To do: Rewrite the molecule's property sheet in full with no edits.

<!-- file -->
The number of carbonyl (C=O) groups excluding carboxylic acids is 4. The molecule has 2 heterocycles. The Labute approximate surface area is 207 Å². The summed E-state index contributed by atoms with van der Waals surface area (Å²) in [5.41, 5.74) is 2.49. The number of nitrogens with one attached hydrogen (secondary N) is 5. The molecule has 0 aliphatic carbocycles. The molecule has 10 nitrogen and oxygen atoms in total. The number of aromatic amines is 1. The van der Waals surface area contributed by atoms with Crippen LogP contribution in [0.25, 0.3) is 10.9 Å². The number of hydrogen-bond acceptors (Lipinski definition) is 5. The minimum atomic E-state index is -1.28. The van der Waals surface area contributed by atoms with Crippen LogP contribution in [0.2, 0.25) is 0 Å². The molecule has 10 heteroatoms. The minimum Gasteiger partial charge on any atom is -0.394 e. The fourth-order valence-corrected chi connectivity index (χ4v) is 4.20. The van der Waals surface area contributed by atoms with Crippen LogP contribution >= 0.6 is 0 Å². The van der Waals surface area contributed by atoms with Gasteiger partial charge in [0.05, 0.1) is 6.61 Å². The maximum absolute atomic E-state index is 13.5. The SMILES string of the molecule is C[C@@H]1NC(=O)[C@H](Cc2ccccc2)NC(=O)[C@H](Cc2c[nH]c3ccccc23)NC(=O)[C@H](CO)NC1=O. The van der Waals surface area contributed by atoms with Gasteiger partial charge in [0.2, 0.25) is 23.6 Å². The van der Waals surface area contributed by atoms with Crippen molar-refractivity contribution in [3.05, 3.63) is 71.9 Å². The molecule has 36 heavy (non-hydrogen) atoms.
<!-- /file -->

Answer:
The number of carbonyl (C=O) groups excluding carboxylic acids is 4. The molecule has 2 heterocycles. The Labute approximate surface area is 207 Å². The summed E-state index contributed by atoms with van der Waals surface area (Å²) in [5.41, 5.74) is 2.49. The number of nitrogens with one attached hydrogen (secondary N) is 5. The molecule has 0 aliphatic carbocycles. The molecule has 10 nitrogen and oxygen atoms in total. The number of aromatic amines is 1. The van der Waals surface area contributed by atoms with Crippen LogP contribution in [0.25, 0.3) is 10.9 Å². The number of hydrogen-bond acceptors (Lipinski definition) is 5. The minimum atomic E-state index is -1.28. The van der Waals surface area contributed by atoms with Crippen LogP contribution in [0.2, 0.25) is 0 Å². The molecule has 10 heteroatoms. The minimum Gasteiger partial charge on any atom is -0.394 e. The fourth-order valence-corrected chi connectivity index (χ4v) is 4.20. The van der Waals surface area contributed by atoms with Crippen LogP contribution >= 0.6 is 0 Å². The van der Waals surface area contributed by atoms with Gasteiger partial charge in [0.05, 0.1) is 6.61 Å². The maximum absolute atomic E-state index is 13.5. The SMILES string of the molecule is C[C@@H]1NC(=O)[C@H](Cc2ccccc2)NC(=O)[C@H](Cc2c[nH]c3ccccc23)NC(=O)[C@H](CO)NC1=O. The van der Waals surface area contributed by atoms with Gasteiger partial charge in [0.2, 0.25) is 23.6 Å². The van der Waals surface area contributed by atoms with Crippen molar-refractivity contribution in [3.05, 3.63) is 71.9 Å². The molecule has 36 heavy (non-hydrogen) atoms.